Kelli Estes lived in the deserts of eastern Washington state and Arizona before settling in the Seattle area, which she loves so much she plans to forever live near the water. She’s passionate about stories that help us see how the past shaped who we are today, and how we all have more in common than not. She lives in the Pacific Northwest with her family. Her new novel is Today We Go Home. It is about the women who have fought for our country, both past, and present, and both with and without sanction. Ms. Estes recently agreed to talk about Today We Go Home for the LAPL Blog and it seemed most appropriate to post it now, as we take time to honor those who have served.
What was your inspiration for Today We Go Home?
The character who is a current-day veteran came to me years ago and I tried to put her into two different manuscripts, neither of which came to fruition. I could not give up on her, though, because everything I was learning about women who serve in our armed forces was opening my eyes to all that these women experience, not only while performing their job duties, but all the ways that their work environments can be hostile for no other reason than that they are female. Since I write dual timeline novels, I needed to find a historic event or character that was equal to the amazing women of today’s military. That’s when I learned that women have always been involved in war in one capacity or another. Researching further, I found the stories of women who disguised themselves as men so that they could enlist and fight for their chosen side during the U.S. Civil War. Women have always been much stronger than history has ever given them credit for. I wanted my book to honor these women warriors, past and present.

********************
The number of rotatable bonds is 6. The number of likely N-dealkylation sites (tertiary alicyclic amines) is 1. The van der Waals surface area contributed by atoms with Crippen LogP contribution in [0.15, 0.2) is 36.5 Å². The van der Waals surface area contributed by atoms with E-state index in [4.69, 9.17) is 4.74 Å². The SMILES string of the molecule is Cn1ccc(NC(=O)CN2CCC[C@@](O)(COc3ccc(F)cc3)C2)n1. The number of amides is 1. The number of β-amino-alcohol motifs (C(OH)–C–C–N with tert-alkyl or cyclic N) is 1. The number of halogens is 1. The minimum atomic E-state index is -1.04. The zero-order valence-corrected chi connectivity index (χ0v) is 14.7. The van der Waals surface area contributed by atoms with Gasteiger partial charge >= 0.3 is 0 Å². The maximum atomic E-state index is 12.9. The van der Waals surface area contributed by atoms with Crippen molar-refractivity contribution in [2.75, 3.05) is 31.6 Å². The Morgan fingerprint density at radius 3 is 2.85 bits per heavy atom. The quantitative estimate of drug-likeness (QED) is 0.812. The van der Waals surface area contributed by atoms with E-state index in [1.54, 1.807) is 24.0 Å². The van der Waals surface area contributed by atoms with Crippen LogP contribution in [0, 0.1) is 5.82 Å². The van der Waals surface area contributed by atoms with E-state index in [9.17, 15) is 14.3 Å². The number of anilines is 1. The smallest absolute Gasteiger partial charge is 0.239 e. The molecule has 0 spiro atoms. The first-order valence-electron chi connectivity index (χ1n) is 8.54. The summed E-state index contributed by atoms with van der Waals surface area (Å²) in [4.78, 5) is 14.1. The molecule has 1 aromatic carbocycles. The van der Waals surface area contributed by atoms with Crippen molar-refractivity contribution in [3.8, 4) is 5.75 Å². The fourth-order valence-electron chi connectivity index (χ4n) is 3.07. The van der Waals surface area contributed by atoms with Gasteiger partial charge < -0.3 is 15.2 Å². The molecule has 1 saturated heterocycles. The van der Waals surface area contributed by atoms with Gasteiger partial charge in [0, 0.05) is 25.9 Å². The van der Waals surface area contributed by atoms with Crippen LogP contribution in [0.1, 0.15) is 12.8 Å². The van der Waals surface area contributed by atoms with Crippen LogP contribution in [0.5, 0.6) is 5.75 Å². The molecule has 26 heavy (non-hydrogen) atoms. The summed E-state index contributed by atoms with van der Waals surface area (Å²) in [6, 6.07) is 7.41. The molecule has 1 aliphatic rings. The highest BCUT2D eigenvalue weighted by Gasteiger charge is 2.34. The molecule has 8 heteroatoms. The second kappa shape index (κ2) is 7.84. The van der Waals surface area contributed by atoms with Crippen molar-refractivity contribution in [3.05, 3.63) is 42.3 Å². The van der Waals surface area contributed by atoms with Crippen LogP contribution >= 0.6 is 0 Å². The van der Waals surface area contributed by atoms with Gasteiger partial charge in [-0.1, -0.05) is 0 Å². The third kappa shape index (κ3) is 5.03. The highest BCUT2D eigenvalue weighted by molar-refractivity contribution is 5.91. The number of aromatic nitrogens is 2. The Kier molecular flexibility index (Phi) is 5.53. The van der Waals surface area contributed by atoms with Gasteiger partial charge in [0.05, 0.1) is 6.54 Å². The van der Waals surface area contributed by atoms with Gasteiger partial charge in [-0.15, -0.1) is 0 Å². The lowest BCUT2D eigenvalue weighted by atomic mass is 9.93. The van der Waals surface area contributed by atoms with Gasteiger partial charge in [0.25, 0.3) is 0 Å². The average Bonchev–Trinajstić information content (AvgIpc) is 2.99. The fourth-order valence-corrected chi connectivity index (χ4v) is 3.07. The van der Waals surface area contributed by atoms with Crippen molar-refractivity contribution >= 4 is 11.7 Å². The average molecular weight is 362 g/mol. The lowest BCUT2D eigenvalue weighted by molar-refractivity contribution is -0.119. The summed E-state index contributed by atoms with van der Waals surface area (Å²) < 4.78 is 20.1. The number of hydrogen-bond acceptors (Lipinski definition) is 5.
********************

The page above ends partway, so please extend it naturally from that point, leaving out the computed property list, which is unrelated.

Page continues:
Beyond the characters that are based on actual people, were any of the characters inspired by or based on specific individuals?
There are a handful of secondary characters who appear in the book who were real people, and those are explained at the end of the story. My two main characters, Larkin in present-day and Emily in the historical storyline, are both amalgamations of the hundreds of women I read about or met while doing research.
How did the novel evolve and change as you wrote and revised it? Are there any characters or scenes that were lost in the process that you wish had made it to the published version?
As I studied the real women who served during the Civil War, I created a spreadsheet of where they were and when. Once I’d narrowed down the exact regiment my character would serve in, I knew the locations, movements, and battles in which she would have been involved. I was then able to compare this with my spreadsheet and identify the real women whom my character might have come in contact with if she had existed. I was sad to let some of the real women’s stories go because they would have added an interesting element to my story, but I just couldn’t realistically place them where I wanted them to be.
With regard to scenes that were lost in the process that I wish had made it to the published version, I can’t say that there were any. The revision process truly is magical and the published version is the best it can be. Things that were cut needed to be cut. I liken revising to making a clay sculpture. Once the main form is complete, the true work begins of adding here, shaving off there, completely reshaping over here, etcetera. The story starts to be revealed through the multiple revisions and that’s when it starts to breathe life.
In the author’s note at the end of the novel, you state that you are neither an expert on the Civil War nor do you have a military background. What kinds of research did you do about the Civil War and more recent conflicts for the novel? What is the most interesting discovery you made during your research?